Referring now to FIGS. 4A and 4B, an illustrative embodiment of end cap 26 is described in accordance with the principles of the present invention. End cap 26 includes end cap conductor 40, tongue 41, and notch 42. Tongue 41 is designed to engage or slide into an end of track portion 31 of base 22 as depicted in FIG. 2. Conductor 40 includes tab 43 which comes into contact with one of conductors 32 when tongue 41 is engaged with light track 31. Notch 42 is designed to fit over pin 16 inserted into hole 15 in power strip 14 of FIG. 1. Conductor 40 also includes spring portion 44 disposed in notch 42 to provide for positive electrical contact between pin 16 and conductor 40. Preferably end cap 26 is injection molded from a suitable thermoplastic, such as Noryl, although PBT or a ABS/polycarbonate blend may also be used.
Preferably, end cap 26 is symmetrical with respect to the centerline of tongue 41, so that a single end cap design may be used for either end of lighting fixture 20. Alternatively, different end caps may be used at either end; however, it is important that each one of conductors 32 is coupled to a separate end cap FIG. 5 is an exploded perspective view of an illustrative method for constructing end cap 26 in accordance with the principles of the present invention.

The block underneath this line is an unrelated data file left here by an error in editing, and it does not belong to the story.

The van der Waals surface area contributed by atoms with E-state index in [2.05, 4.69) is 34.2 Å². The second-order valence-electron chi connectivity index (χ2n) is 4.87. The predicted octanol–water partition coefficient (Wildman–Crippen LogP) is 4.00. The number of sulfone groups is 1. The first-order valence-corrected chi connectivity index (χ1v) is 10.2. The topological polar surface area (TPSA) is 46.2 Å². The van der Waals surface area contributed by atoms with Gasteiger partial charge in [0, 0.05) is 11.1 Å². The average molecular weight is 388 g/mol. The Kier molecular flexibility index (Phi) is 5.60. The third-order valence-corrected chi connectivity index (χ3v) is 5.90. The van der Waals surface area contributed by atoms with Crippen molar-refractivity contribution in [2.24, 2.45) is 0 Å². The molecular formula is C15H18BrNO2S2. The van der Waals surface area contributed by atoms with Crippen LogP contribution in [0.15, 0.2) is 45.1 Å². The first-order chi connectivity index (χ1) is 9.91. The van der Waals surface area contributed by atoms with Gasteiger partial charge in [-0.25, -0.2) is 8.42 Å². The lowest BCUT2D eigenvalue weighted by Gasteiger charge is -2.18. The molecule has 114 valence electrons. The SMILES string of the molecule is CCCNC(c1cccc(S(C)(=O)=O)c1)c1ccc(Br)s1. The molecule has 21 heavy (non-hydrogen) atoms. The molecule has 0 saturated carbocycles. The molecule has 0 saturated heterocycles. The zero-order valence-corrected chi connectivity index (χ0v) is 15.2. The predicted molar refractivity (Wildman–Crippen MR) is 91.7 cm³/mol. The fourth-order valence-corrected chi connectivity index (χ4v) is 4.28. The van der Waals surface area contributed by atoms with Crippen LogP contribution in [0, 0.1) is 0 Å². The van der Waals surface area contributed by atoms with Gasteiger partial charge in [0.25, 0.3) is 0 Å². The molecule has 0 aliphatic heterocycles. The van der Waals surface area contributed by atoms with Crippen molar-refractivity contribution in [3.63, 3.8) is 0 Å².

Power strip 14, shown in more detail in FIGS. 6A and 6B, is mounted in a vertical groove milled in side 12 of display case 10, and provides a means of bringing electrical power to shelf 17. Power strip 14 includes rear housing 61, front housing 63, both made of extruded PVC vinyl or an ABS/polycarbonate material, and conductor 65. Front housing includes holes 15 sized to accept pin 16 of FIG. 1. Conductor 65, which may comprise two strips of a conductive material, such as brass or copper, or a single piece having suitable openings along its length, includes one or more tangs 66. Rear housing 61 has a number of slots, grooves, or ridges which hold conductor 65 in place, such that tangs 66 are juxtaposed behind holes 15 in power strip 14. When pin 16 is inserted into hole 15, tangs 66 are deflected by pin 16 thus ensuring good electrical contact. For ease of assembly, rear housing 61 and front housing 63 are preferably designed to snap together.
Connector 19 has a cross section similar to that of front housing 63, so that it may be snapped into rear housing 61 near the bottom of display case 10 of FIG. 1. A through conductor embedded in connector body 74 includes one or more prongs 76 and head 77. When snapped into rear housing 61, prongs 76 provide electrical contact with conductors 65 within rear housing 61. Wire 11 from power supply 18 (see FIG. 1) is coupled to head 76 by a screw, bolt, or other suitable device.